Renkema G.H.,Radboud University Nijmegen |
Renkema G.H.,Center for Systems Biology and Bioenergetics |
Wortmann S.B.,Radboud University Nijmegen |
Smeets R.J.,Radboud University Nijmegen |
And 9 more authors.
European Journal of Human Genetics | Year: 2015
Defects in complex II of the mitochondrial respiratory chain are a rare cause of mitochondrial disorders. Underlying autosomal-recessive genetic defects are found in most of the 'SDHx' genes encoding complex II (SDHA, SDHB, SDHC, and SDHD) and its assembly factors. Interestingly, SDHx genes also function as tumor suppressor genes in hereditary paragangliomas, pheochromocytomas, and gastrointestinal stromal tumors. In these cases, the affected patients are carrier of a heterozygeous SDHx germline mutation. Until now, mutations in SDHx associated with mitochondrial disease have not been reported in association with hereditary tumors and vice versa. Here, we characterize four patients with isolated complex II deficiency caused by mutations in SDHA presenting with multisystem mitochondrial disease including Leigh syndrome (LS) and/or leukodystrophy. Molecular genetic analysis revealed three novel mutations in SDHA. Two mutations (c.64-2A>G and c.1065-3C>A) affect mRNA splicing and result in loss of protein expression. These are the first mutations described affecting SDHA splicing. For the third new mutation, c.565T>G, we show that it severely affects enzyme activity. Its pathogenicity was confirmed by lentiviral complementation experiments on the fibroblasts of patients carrying this mutation. It is of special interest that one of our LS patients harbored the c.91C>T (p.Arg31∗) mutation that was previously only reported in association with paragangliomas and pheochromocytomas, tightening the gap between these two rare disorders. As tumor screening is recommended for SDHx mutation carriers, this should also be considered for patients with mitochondrial disorders and their family members. © 2015 Macmillan Publishers Limited All rights reserved.
Wortmann S.B.,Radboud University Nijmegen |
Wortmann S.B.,Institute of Genetic and Metabolic Disease IGMD |
Vaz F.M.,Metabolic |
Gardeitchik T.,Radboud University Nijmegen |
And 48 more authors.
Nature Genetics | Year: 2012
Using exome sequencing, we identify SERAC1 mutations as the cause of MEGDEL syndrome, a recessive disorder of dystonia and deafness with Leigh-like syndrome, impaired oxidative phosphorylation and 3-methylglutaconic aciduria. We localized SERAC1 at the interface between the mitochondria and the endoplasmic reticulum in the mitochondria-associated membrane fraction that is essential for phospholipid exchange. A phospholipid analysis in patient fibroblasts showed elevated concentrations of phosphatidylglycerol-34:1 (where the species nomenclature denotes the number of carbon atoms in the two acyl chains:number of double bonds in the two acyl groups) and decreased concentrations of phosphatidylglycerol-36:1 species, resulting in an altered cardiolipin subspecies composition. We also detected low concentrations of bis(monoacyl-glycerol)-phosphate, leading to the accumulation of free cholesterol, as shown by abnormal filipin staining. Complementation of patient fibroblasts with wild-type human SERAC1 by lentiviral infection led to a decrease and partial normalization of the mean ratio of phosphatidylglycerol-34: 1 to phosphatidylglycerol-36:1. Our data identify SERAC1 as a key player in the phosphatidylglycerol remodeling that is essential for both mitochondrial function and intracellular cholesterol trafficking. © 2012 Nature America, Inc. All rights reserved.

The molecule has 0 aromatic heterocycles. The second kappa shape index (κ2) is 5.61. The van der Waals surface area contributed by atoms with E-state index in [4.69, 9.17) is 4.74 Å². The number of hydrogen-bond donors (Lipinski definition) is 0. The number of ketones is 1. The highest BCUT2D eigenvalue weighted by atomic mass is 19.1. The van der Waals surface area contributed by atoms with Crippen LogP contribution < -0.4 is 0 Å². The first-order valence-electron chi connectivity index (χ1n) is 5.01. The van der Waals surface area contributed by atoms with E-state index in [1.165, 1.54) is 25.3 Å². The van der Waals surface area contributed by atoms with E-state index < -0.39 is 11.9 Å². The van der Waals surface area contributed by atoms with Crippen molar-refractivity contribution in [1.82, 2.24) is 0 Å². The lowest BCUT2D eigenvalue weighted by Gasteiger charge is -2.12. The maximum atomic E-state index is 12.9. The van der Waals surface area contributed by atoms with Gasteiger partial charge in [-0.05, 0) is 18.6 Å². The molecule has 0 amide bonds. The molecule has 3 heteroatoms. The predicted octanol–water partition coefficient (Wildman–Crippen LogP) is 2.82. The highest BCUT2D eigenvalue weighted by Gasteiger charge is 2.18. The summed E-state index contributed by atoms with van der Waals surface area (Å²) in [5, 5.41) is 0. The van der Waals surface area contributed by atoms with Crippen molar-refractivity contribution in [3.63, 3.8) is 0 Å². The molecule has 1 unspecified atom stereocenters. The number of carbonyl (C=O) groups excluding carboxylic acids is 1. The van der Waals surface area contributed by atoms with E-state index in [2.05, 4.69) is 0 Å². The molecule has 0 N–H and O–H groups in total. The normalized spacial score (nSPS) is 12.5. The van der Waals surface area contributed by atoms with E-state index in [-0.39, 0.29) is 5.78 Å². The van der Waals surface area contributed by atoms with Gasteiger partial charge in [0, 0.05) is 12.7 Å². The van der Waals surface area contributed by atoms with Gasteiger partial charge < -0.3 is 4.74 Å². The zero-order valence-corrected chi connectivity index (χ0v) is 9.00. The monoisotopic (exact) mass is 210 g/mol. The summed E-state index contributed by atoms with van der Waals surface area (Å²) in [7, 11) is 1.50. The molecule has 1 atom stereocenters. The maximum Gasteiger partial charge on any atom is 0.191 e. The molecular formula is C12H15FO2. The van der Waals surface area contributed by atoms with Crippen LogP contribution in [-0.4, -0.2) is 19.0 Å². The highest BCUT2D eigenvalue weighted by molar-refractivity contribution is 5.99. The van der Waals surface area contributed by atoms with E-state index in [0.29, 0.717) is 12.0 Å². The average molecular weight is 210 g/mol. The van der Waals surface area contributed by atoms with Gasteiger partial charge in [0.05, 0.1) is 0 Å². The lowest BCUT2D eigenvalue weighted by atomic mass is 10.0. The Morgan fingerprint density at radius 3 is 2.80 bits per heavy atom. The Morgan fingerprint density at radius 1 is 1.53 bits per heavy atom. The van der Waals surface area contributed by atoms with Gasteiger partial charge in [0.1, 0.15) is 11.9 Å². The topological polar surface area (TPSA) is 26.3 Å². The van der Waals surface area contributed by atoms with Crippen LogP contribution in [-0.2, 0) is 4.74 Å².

Schirris T.J.J.,Radboud University Nijmegen |
Schirris T.J.J.,Center for Systems Biology and Bioenergetics |
Ritschel T.,Radboud University Nijmegen |
Bilos A.,Radboud University Nijmegen |
And 4 more authors.
Molecular Pharmaceutics | Year: 2015
Statins are cholesterol-lowering drugs that have proven to be effective in lowering the risk of major cardiovascular events. Although well tolerated, statin-induced myopathies are the most common side effects. Compared to their pharmacologically active acid form, statin lactones are more potent inducers of toxicity. They can be formed by glucuronidation mediated by uridine 5′-diphospho-glucuronosyltransferases (UGTs), but a systematic characterization of subtype specificity and kinetics of lactonization is lacking. Here, we demonstrate for six clinically relevant statins that only UGT1A1, 1A3, and 2B7 contribute significantly to their lactonization. UGT1A3 appeared to have the highest lactonization capacity with marked differences in statin conversion rates: pitavastatin 蠑 atorvastatin > cerivastatin > lovastatin > rosuvastatin (simvastatin not converted). Using in silico modeling we could identify a probable statin interaction region in the UGT binding pocket. Polymorphisms in these regions of UGT1A1, 1A3, and 2B7 may be a contributing factor in statin-induced myopathies, which could be used in personalization of statin therapy with improved safety. © 2015 American Chemical Society.